The Pulse is the Uproxx Music guide to the best new albums, mixtapes, and other music releases that matter this week. Find our complete list of the records coming out in September here.
This is a fantastic week for fans of Pauls your parents grew up listening to: McCartney just released his seventeenth solo album, while Simon says goodbye to touring life with an album filled with rerecordings of lesser-known tracks from his esteemed catalogue. Legendary space rock group Spiritualized are also making their mark on modern music with their first album since 2012. Meanwhile, Waxahatchee is somewhat following in Simon’s footsteps with an album consisting of songs she wrote for a previous project, Great Thunder.
Elsewhere, The Blaze are one of the most fascinating things to happen to dance music this year, Ruston Kelly is more than just Kacey Musgraves’ husband, and a decorated pop collaborator is stepping out on his own.
Paul McCartney — Egypt Station
McCartney could be forgiven for taking it easy at this point of his career, but at 76 years old, he’s not taking his foot off the gas. He’s still beyond capable of writing and performing at a high caliber, as proven by singles like the infectiously fun pop of “Fuh You” and jaunty rockers like “Come On To Me.”
Read our review of Egypt Station here.
Waxahatchee — Great Thunder
A few years ago, Waxahatchee’s Katie Crutchfield was part of a project called Great Thunder, which she’s now decided to revisit it with a new EP named after it. It’s led by the single “Chapel Of Pines,” a stripped-down number that Crutchfield has described as “a throwback to how I started.”
Paul Simon — In The Blue Light
Simon is getting ready to saw farewell to the stage on his final tour, but he’s leaving fans with one more treat. In The Blue Light ties up various loose ends from Simon’s storied career, as he’s said that the album “consists of songs that I thought were almost right, or were odd enough to be overlooked the first time around.”
Spiritualized — And Nothing Hurt
It’s been 28 years since the group’s formation, and while it’s only been six years since the band’s most recent album, 2012’s Sweet Heart Sweet Light, it feels nearly as long. The British space rock group is back in full force, though, with songs like the airy and joyful “Here It Comes (The Road) Let’s Go” and the orchestral optimism of “A Perfect Miracle.”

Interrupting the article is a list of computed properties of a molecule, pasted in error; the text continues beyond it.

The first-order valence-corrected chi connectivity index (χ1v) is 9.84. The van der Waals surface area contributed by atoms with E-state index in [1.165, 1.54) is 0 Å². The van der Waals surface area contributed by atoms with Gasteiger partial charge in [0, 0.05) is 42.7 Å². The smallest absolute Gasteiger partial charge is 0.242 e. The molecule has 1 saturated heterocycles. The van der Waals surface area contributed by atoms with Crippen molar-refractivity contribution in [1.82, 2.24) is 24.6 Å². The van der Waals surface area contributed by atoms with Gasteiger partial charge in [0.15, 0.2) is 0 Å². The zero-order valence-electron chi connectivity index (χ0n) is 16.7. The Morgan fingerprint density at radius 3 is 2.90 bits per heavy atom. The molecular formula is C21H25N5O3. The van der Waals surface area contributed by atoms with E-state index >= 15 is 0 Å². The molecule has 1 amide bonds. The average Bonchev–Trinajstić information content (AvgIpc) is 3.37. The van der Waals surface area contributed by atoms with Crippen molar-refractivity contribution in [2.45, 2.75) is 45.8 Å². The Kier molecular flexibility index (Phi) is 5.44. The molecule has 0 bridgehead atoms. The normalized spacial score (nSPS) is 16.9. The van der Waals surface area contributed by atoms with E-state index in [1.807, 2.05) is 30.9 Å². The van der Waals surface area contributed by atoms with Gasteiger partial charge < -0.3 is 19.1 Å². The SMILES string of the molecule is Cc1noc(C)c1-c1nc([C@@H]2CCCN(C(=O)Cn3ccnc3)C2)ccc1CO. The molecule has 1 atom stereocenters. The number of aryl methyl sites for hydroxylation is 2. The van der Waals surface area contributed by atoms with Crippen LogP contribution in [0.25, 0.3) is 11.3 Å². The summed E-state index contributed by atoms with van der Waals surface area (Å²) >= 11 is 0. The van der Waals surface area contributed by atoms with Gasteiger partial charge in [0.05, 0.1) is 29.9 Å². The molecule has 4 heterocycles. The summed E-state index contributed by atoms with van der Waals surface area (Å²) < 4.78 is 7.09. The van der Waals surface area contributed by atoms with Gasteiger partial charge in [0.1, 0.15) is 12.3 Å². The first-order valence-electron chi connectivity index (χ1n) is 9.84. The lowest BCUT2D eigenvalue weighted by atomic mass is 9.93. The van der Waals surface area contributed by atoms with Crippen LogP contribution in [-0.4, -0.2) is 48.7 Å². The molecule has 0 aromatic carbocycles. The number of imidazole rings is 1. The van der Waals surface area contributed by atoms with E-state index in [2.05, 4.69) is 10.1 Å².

The Blaze — Dancehall
The French duo has made a name for itself in recent years for film-like clips that go along with their songs, and there’s a definite and profound cinematic feel in both the videos and music. Their specialty is epic electronica, and it’s something they do tremendously well, creating strong senses of energy, emotion, and vibrance with every track.
Russ — Zoo
Russ’s highly anticipated second album — his debut, last year’s There’s Really A Wolf, went platinum — is here. He’s generally hermitic in his approach to both rapping and production, and that’s mostly true here, save for the Snoop Dogg- and Rick Ross-featuring “Last Forever” and the patient “Keep It Pushin” featuring Mahalia.
Ruston Kelly — Dying Star
Let’s get this out of the way: Ruston Kelly is married to Kacey Musgraves. Now that that’s been said, let’s appreciate Kelly for what he is: A superlative country performer in his own right. His latest record features emotional ballads like “Big Brown Bus” and simple, fun country tunes like “Faceplant,” proving that Kelly is more than the superstar he’s married to.
Mothers — Render Another Ugly Method
Mothers are getting experimental on their latest record, as songs like “Blame Kit,” with its unusual time signature and structure prove. If that wasn’t enough, “Pink” goes on for seven minutes as a blooming post-punk epic that ramps up in intensity until noise is all that’s left. They’re trying stuff, and the experimentation is fascinating to witness.
St. Paul & The Broken Bones — Young Sick Camellia
The Alabama group has been bringing back old-school, big-band soul in a significant way for a few years now, and the train keeps on rolling on their latest effort. It’s powered by sunny singles like “Apollo” and the disco-inspired “GotItBad,” both of which are virtually impossible to not dance to.
Maribou State — Kingdoms In Colour
The UK electronic duo are real experimenters with sound, but their adventurous efforts ultimately end up forming a cohesive units that gives everything proper context. For example, the song features a recording of the two in a Beijing music store in playing the Guzheng (a traditional Chinese stringed instrument), and yet, what results is a forward-moving tune that’s cohesive and real easy to bob along with.
Mnek — Language
The English musician has collaborated with the likes of Beyonce, Madonna, Diplo, and a variety of others, so he knows a thing or two about writing exciting pop songs. That’s a skill he demonstrates on his debut record, a collection of kaleidoscopic pop that’s a perfect representation of the best of modern music.
Masego — Lady Lady
The jazzy hip-hopper is back with his debut album, on which he captures a variety of energies. The SiR-assisted “Old Age” is a punchy upbeat romp, songs like “Black Love” slow things down to jazz lounge speeds, and atmospheric mid-tempo track “I Had A Vision” gives you a minute to breathe and take in the room.